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Long-term effects of COVID-19 are dangerous and varied

A medical worker inoculates a man with a dose of the Covaxin Covid-19 coronavirus vaccine at an indoor stadium in Guwahati
A medical worker inoculates a man with a dose of the Covaxin Covid-19 coronavirus vaccine at an indoor stadium in Guwahati

Scientists from Washington University School of Medicine have found that COVID-19 survivors tend to have an elevated risk of death in the period covering the first six months following a diagnosis with the SARS-CoV-2 virus. This is due to the numerous diseases associated with the COVID-19 diseases. Some of these become long-term complications.

Complications identified include

Respiratory system: persistent cough, shortness of breath and low oxygen levels in the blood.
Nervous system: stroke, headaches, memory problems and problems with senses of taste and smell.
Mental health: anxiety, depression, sleep problems and substance abuse.
Metabolism: new onset of diabetes, obesity and high cholesterol.
Cardiovascular system: acute coronary disease, heart failure, heart palpitations and irregular heart rhythms.
Gastrointestinal system: constipation, diarrhea and acid reflux.
Kidney: acute kidney injury and chronic kidney disease that can, in severe cases, require dialysis.
Coagulation regulation: blood clots in the legs and lungs.
Skin: rash and hair loss.
Musculoskeletal system: joint pain and muscle weakness.
General health: malaise, fatigue and anemia.

While some of the long-term effects get better over time, such as shortness of breath and cough, there are other problems that may get worse or at least stay with the individual for a long time period after initial recovery.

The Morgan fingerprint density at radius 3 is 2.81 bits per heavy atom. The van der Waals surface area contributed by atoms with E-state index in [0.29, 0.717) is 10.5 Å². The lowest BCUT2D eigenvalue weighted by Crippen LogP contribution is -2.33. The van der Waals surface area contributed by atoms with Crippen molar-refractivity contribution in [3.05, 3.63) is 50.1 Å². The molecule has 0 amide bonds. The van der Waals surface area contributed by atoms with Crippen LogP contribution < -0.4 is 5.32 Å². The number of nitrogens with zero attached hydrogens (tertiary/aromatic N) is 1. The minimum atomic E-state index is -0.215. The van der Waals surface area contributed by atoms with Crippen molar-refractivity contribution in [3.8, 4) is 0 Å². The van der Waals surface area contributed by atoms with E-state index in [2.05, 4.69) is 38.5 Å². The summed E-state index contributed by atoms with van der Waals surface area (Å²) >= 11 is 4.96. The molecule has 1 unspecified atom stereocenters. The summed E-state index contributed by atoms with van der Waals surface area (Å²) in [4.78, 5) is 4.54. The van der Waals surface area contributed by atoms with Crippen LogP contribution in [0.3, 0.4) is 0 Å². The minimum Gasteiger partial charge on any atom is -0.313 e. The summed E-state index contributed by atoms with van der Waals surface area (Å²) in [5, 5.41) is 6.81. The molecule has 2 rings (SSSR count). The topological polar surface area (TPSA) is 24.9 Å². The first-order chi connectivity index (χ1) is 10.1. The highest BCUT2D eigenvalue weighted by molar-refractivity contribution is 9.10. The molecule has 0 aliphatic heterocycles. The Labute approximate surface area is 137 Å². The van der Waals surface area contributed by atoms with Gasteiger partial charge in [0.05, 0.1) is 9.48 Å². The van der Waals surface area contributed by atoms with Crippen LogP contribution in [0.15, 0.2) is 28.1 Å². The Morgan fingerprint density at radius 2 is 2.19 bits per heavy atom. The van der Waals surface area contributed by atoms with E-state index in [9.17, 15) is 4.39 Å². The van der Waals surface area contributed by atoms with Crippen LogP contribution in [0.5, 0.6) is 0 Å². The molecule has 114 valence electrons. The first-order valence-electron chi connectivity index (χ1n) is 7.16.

Such research is of great concern because it signals the heavy burden this disease, which is likely affect the world’s population across many subsequent years.

The findings have been reported to the journal Nature, in a paper titled “High-dimensional characterization of post-acute sequalae of COVID-19.”

Immune response

In related news, virologists working at the Sanford Burnham Prebys Medical Discovery Institute have located a set of human genes that can fight a SARS-CoV-2 infection. This insight into the genes help control a coronavirus infection should assist with the scientific understanding of key factors that influence disease severity. Furthermore, the research could help with the identification of possible therapeutic options.

The specific genes are related to interferons (a group of signaling proteins made and released by host cells in response to the presence of several viruses). These proteins help to block viral replication and this indicates that a vulnerable site on the outer layer of the virus could be exploited to help the body to clear a viral infection.

The research appears in the journal Molecular Cell, in a paper headed “Functional Landscape of SARS-CoV-2 Cellular Restriction.”

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